Lauren Yarger has written, directed and produced numerous shows and special events for both secular and Christian audiences. She co-wrote a Christian musical version of “A Christmas Carol” which played to sold-out audiences of over 3,000 in Vermont and was awarded the Vermont Bessie (theater and film awards) for “People’s Choice for Theatre.” She also has written two other dinner theaters, sketches for church services and devotions for Christian artists. Her play concept, "From Reel to Real: The Jennifer O'Neill Story" was presented as part of the League of professional Theatre Women's Julia's reading Room Series in New York. Shifting from reviewing to producing, Yarger owns Gracewell Productions, which produced the Table Reading Series at the Palace Theater in Waterbury, CT. She trained for three years in the Broadway League’s Producer Development Program, completed the Commercial Theater Institute's Producing Intensive and other training and produced a one-woman musical about Mary Magdalene that toured nationally and closed with an off-Broadway run. She was a Fellow at the National Critics Institute at the O'Neill Theater Center in Waterford, CT. She wrote reviews of Broadway and Off-Broadway theater (the only ones you can find in the US with an added Christian perspective) at

She is editor of The Connecticut Arts Connection (, an award-winning website featuring theater and arts news for the state. She was a contributing editor for She previously served as theater reviewer for the Manchester Journal-Inquirer, Connecticut theater editor for and as Connecticut and New York reviewer for American Theater Web.

She is a Co-Founder of the Connecticut Chapter of the League of Professional Theatre Women. She is a former vice president and voting member of The Drama Desk.

She is a freelance writer and playwright (member Dramatists Guild of America). She is a member if the The Outer Critics Circle (producer of the annual awards ceremony) and a member of The League of Professional Theatre Women, serving as Co-Founder of the Connecticut Chapter. Yarger was a book reviewer for Publishers Weekly A former newspaper editor and graduate of the University of Missouri’s School of Journalism, Yarger also worked in arts management for the Bushnell Center for the Performing Arts, the Hartford Symphony Orchestra and served for nine years as the Executive Director of Masterwork Productions, Inc. She lives with her husband in West Granby, CT. They have two adult children.


All material is copyright 2008- 2024 by Lauren Yarger. Reviews and articles may not be reprinted without permission. Contact


Key to Content Notes:

God's name taken in vain -- means God or Jesus is used in dialogue without speaking directly to or about them.

Language -- means some curse words are used. "Minor" usually means the words are not too strong or that it only occurs once or twice throughout the show.

Strong Language -- means some of the more heavy duty curse words are used.

Nudity -- means a man or woman's backside, a man's lower front or a woman's front are revealed.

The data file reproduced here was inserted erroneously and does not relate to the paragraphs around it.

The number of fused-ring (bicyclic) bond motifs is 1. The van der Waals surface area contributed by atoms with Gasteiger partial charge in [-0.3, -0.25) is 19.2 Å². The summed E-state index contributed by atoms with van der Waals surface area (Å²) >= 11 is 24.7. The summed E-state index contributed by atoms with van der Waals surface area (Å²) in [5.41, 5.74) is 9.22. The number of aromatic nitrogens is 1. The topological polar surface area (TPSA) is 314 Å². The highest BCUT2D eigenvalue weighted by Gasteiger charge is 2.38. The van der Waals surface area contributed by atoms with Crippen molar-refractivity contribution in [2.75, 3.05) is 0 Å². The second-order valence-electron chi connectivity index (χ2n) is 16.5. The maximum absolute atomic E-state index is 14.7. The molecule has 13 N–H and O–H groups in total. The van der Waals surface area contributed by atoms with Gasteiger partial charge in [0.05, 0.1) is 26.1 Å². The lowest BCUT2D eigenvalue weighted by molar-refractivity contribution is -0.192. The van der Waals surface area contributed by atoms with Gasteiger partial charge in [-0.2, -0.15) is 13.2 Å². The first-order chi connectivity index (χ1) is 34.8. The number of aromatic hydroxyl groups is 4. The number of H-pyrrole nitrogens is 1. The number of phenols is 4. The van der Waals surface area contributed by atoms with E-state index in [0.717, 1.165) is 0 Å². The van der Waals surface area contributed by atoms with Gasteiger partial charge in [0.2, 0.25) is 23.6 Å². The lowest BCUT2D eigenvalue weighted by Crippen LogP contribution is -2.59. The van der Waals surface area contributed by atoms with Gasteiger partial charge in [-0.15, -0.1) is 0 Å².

Scantily clad -- means actors' private areas are technically covered, but I can see a lot of them.

Sexual Language -- means the dialogue contains sexually explicit language but there's no action.

Sexual Activity -- means a man and woman are performing sexual acts.

Adultery -- Means a married man or woman is involved sexually with someone besides their spouse. If this is depicted with sexual acts on stage, the list would include "sexual activity" as well.

Sex Outside of Marriage -- means a man and woman are involved sexually without being married. If this is depicted sexually on stage, the list would include "sexual activity" as well.

Homosexuality -- means this is in the show, but not physically depicted.

Homosexual activity -- means two persons of the same sex are embracing/kissing. If they do more than that, the list would include "sexual activity" as well.

Cross Dresser -- Means someone is dressing as the opposite sex. If they do more than that on stage the listing would include the corresponding "sexual activity" and/or "homosexual activity" as well.

Cross Gender -- A man is playing a female part or a woman is playing a man's part.

Suggestive Dancing -- means dancing contains sexually suggestive moves.

Derogatory (category added Fall 2012) Language or circumstances where women or people of a certain race are referred to or treated in a negative and demeaning manner.

Other content matters such as torture, suicide, or rape will be noted, with details revealed only as necessary in the review itself.

The term "throughout" added to any of the above means it happens many times throughout the show.

Reviewing Policy

I receive free seats to Broadway and Off-Broadway shows made available to all voting members of the Outer Critics Circle. Journalistically, I provide an unbiased review and am under no obligation to make positive statements. Sometimes shows do not make tickets available to reviewers. If these are shows my readers want to know about I will purchase a ticket. If a personal friend is involved in a production, I'll let you know, but it won't influence a review. If I feel there is a conflict, I won't review their portion of the production.